Strengthening capabilities for producing and applying knowledge through direct engagement with affected populations and decision-makers provides a fertile basis for consolidating capacities to act on a larger scale. This can facilitate the capturing of benefits from the “top down” (in consolidating institutional commitments) and the “bottom up” (to achieve local results).
Alliances of academic and non-academic partners from the South and North provide a promising orientation for learning together about ways of addressing negative trends of development. Assessing the impacts and sustainability of such processes, however, requires longer term monitoring of results and related challenges.
PMCID: PMC3247836  PMID: 22165915
8.  West Nile Virus Range Expansion into British Columbia 
Emerging Infectious Diseases  2010;16(8):1251-1258.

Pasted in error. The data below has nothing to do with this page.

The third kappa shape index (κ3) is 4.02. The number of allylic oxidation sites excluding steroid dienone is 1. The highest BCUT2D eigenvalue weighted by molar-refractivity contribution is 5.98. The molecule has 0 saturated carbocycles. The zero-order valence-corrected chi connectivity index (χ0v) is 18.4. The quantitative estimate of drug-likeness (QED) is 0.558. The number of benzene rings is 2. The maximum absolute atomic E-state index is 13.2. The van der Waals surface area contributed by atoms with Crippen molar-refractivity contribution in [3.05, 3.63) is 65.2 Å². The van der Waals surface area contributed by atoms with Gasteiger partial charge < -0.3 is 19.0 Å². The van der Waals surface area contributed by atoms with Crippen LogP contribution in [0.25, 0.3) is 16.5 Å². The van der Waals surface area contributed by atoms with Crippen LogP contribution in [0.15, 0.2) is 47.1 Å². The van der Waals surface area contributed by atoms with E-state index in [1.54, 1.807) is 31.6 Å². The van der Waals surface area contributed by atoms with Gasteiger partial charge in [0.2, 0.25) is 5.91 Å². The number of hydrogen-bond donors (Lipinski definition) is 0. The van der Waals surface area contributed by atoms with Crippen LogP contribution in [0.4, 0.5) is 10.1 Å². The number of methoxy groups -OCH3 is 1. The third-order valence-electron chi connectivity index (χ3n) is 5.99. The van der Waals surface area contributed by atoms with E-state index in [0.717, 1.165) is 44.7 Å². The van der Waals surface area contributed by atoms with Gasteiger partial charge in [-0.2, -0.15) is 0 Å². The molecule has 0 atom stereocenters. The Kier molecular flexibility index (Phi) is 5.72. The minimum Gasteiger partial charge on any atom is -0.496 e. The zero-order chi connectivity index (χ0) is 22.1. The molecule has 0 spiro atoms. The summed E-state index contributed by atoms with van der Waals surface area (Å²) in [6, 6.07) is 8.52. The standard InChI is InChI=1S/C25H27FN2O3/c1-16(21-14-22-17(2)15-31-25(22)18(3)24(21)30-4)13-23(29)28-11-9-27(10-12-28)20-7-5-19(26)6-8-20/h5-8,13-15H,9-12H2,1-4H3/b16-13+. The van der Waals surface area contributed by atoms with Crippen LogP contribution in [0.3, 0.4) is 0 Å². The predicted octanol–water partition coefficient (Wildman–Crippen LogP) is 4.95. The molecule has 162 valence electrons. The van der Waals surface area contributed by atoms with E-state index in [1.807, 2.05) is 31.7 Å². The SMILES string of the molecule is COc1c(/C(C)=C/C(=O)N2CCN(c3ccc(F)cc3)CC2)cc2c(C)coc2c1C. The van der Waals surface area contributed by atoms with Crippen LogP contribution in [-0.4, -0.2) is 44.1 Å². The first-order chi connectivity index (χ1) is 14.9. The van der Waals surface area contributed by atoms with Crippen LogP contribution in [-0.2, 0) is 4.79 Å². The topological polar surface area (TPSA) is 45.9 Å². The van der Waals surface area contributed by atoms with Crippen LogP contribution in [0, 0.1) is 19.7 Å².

Elevated temperatures and mosquito abundance may contribute.
In 2009, an expansion of West Nile virus (WNV) into the Canadian province of British Columbia was detected. Two locally acquired cases of infection in humans and 3 cases of infection in horses were detected by ELISA and plaque-reduction neutralization tests. Ten positive mosquito pools were detected by reverse transcription PCR. Most WNV activity in British Columbia in 2009 occurred in the hot and dry southern Okanagan Valley. Virus establishment and amplification in this region was likely facilitated by above average nightly temperatures and a rapid accumulation of degree-days in late summer. Estimated exposure dates for humans and initial detection of WNV-positive mosquitoes occurred concurrently with a late summer increase in Culex tarsalis mosquitoes (which spread western equine encephalitis) in the southern Okanagan Valley. The conditions present during this range expansion suggest that temperature and Cx. tarsalis mosquito abundance may be limiting factors for WNV transmission in this portion of the Pacific Northwest.
PMCID: PMC3298306  PMID: 20678319
West Nile virus; arbovirus; Canada; British Columbia; insect vectors; arthropod vectors; ecology; zoonoses; epidemiology; research